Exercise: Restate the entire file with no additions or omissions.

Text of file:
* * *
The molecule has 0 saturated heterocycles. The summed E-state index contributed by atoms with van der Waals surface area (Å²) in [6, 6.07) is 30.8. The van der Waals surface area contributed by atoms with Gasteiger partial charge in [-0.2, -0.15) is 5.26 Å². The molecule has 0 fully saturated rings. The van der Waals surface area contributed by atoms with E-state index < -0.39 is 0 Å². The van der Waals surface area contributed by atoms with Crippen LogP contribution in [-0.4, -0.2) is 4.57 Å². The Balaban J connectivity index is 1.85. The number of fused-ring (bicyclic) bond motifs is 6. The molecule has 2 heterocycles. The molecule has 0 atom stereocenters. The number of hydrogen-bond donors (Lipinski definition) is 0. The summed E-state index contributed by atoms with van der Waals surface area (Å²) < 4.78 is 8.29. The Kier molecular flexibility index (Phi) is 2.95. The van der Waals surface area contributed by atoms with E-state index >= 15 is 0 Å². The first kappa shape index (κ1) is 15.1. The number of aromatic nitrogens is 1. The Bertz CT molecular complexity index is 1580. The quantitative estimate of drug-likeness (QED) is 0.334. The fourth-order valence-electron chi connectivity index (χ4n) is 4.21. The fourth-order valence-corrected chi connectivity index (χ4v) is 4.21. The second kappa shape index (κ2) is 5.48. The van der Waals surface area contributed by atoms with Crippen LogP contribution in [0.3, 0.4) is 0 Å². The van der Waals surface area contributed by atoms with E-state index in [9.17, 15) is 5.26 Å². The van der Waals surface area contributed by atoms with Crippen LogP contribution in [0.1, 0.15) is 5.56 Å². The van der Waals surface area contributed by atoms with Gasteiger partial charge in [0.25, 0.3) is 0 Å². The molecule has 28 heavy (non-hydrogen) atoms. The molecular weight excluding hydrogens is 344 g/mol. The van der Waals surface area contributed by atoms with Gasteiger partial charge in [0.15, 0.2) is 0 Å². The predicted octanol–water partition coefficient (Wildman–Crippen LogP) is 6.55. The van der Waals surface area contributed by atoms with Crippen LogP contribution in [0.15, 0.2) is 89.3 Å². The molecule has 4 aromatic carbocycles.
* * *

The molecule has 0 saturated heterocycles. The summed E-state index contributed by atoms with van der Waals surface area (Å²) in [6, 6.07) is 30.8. The van der Waals surface area contributed by atoms with Gasteiger partial charge in [-0.2, -0.15) is 5.26 Å². The molecule has 0 fully saturated rings. The van der Waals surface area contributed by atoms with E-state index < -0.39 is 0 Å². The van der Waals surface area contributed by atoms with Crippen LogP contribution in [-0.4, -0.2) is 4.57 Å². The Balaban J connectivity index is 1.85. The number of fused-ring (bicyclic) bond motifs is 6. The molecule has 2 heterocycles. The molecule has 0 atom stereocenters. The number of hydrogen-bond donors (Lipinski definition) is 0. The summed E-state index contributed by atoms with van der Waals surface area (Å²) < 4.78 is 8.29. The Kier molecular flexibility index (Phi) is 2.95. The van der Waals surface area contributed by atoms with E-state index >= 15 is 0 Å². The first kappa shape index (κ1) is 15.1. The number of aromatic nitrogens is 1. The Bertz CT molecular complexity index is 1580. The quantitative estimate of drug-likeness (QED) is 0.334. The fourth-order valence-electron chi connectivity index (χ4n) is 4.21. The fourth-order valence-corrected chi connectivity index (χ4v) is 4.21. The second kappa shape index (κ2) is 5.48. The van der Waals surface area contributed by atoms with Crippen LogP contribution in [0.3, 0.4) is 0 Å². The van der Waals surface area contributed by atoms with E-state index in [9.17, 15) is 5.26 Å². The van der Waals surface area contributed by atoms with Crippen LogP contribution in [0.1, 0.15) is 5.56 Å². The van der Waals surface area contributed by atoms with Gasteiger partial charge in [0.25, 0.3) is 0 Å². The molecule has 28 heavy (non-hydrogen) atoms. The molecular weight excluding hydrogens is 344 g/mol. The van der Waals surface area contributed by atoms with Gasteiger partial charge in [0.15, 0.2) is 0 Å². The predicted octanol–water partition coefficient (Wildman–Crippen LogP) is 6.55. The van der Waals surface area contributed by atoms with Crippen LogP contribution in [0.15, 0.2) is 89.3 Å². The molecule has 4 aromatic carbocycles.